Assignment time! (Almost)
|Mandy's Blogger Book Club|
I read the book in three days. If I had received it on a day off, I probably would have sat down and read through the whole thing (instead, between work and home duties, I had to break it down). The reading was light, it kept my attention, made me laugh out loud several times, and even provoked some thought. Plus, I was reading to write a book review. That meant serious reading.
I’ll admit it, though. I have not written a book review in nearly three years. While in school, I wrote many reviews and felt particularly confident about my book reviews towards the end of my coursework. School assignments often also had some form of framework to operate within. Opinions “I liked it” or “I didn’t like it” were generally frowned upon. Rather, the review argued the positives or negatives in light of the field, the argument, the historiography, or other intellectual mechanisms. And if I chose to review a book negatively, I operated within the comfort of a classroom. My paper was not accessible to the world. My points could be debated within the class and generally, what happened within the classroom, stayed within the classroom.
This review is different, however. I am free to say what I want. But I also recognize that my thoughts will be published to the vast unknown that is the interwebs. Granted, I don’t imagine a number higher than a class population will read my thoughts on the book, but writing for the internet definitely changes my approach. I also consider myself a particularly positive person, generally seeking the good. I can relate to Meghan McCain’s continual approach to picking out the positives in her world. I keep tripping up on how to approach this review. Do I do it Reading Rainbow-style? Do I offer suggestions on improvements? Do I only say what I liked about it?
This whole reviewing thing is becoming much more difficult than I expected. Mostly because I am making this way harder than I need to.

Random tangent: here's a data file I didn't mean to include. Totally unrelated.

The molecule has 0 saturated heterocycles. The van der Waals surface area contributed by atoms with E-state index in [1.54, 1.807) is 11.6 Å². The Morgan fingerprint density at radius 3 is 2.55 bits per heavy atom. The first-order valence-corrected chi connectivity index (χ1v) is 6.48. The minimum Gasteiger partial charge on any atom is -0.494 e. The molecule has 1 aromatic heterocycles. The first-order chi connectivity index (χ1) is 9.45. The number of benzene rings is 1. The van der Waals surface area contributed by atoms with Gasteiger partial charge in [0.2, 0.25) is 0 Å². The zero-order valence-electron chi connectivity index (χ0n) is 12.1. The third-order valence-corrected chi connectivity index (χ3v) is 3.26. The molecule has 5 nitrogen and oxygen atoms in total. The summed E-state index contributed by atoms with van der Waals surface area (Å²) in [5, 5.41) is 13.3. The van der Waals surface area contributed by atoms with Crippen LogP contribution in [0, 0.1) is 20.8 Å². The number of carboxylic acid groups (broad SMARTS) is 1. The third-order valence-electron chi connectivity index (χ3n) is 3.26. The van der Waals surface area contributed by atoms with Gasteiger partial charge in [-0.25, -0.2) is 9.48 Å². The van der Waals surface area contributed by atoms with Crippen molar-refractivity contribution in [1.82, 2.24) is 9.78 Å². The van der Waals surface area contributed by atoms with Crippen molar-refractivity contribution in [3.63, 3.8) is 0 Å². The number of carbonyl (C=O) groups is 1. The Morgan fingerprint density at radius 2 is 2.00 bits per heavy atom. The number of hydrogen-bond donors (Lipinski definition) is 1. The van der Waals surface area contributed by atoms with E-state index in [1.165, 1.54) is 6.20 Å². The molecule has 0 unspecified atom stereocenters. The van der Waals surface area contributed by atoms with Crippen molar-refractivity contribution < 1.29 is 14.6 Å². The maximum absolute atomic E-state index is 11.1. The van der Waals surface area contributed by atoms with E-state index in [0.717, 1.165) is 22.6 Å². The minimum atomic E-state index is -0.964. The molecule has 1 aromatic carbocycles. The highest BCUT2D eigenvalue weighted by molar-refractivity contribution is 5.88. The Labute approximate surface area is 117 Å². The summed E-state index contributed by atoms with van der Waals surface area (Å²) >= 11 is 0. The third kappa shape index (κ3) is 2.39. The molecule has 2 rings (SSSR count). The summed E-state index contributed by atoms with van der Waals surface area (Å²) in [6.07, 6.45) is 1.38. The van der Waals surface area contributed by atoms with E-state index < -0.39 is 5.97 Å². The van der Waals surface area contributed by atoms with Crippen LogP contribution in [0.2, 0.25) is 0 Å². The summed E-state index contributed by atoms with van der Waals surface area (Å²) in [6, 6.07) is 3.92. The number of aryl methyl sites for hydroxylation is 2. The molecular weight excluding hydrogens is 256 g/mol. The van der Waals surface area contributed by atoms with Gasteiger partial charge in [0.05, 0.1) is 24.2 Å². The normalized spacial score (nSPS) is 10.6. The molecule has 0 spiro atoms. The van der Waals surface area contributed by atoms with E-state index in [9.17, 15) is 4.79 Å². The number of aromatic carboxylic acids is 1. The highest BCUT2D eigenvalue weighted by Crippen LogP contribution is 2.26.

So like I said, I enjoyed reading the book. There were many aspects to the book that made me want to talk to somebody about it, say, like in a book club. (Oh, wait…) From the crocs and linen pants style choice of Michael Ian Black to the sad Waffle House scene to the distinctions described between Memphis and Nashville. Blogging is going to be different than an actual discussion, for I get to write my thoughts into space and may or may not have further discussion. I think America, You Sexy Bitch would be an excellent airplane ride book. It’s funny, it’s light, it will help any flight go by faster, and its style lends itself well to being interrupted during travel. Its content would complement a trip, as well (seeing as the foundation of the book is essentially about a road trip across the United States). I don’t think the book was designed to be more than the thoughts of two people as they rode across the United States (for Cousin John actually did the driving, Gumdrop). So maybe, I wasn’t expecting much more than some light summer reading interspersed with giggles. The book served as that. But then again, the idea of the book provides much potential: two people coming from different backgrounds, both claiming a different political party, to write about their shared experience of trekking across the continental U.S. in an RV. So maybe I was expecting a little more?
Based on a comment my [awesomest] brother in law [ever] made when talking about the book and reviewing the book, I decided to leave this post be (a post where I write about reviewing) and write a separate, official review. Consider this my preface post. I am historian, what can I say? I like using a lot of words.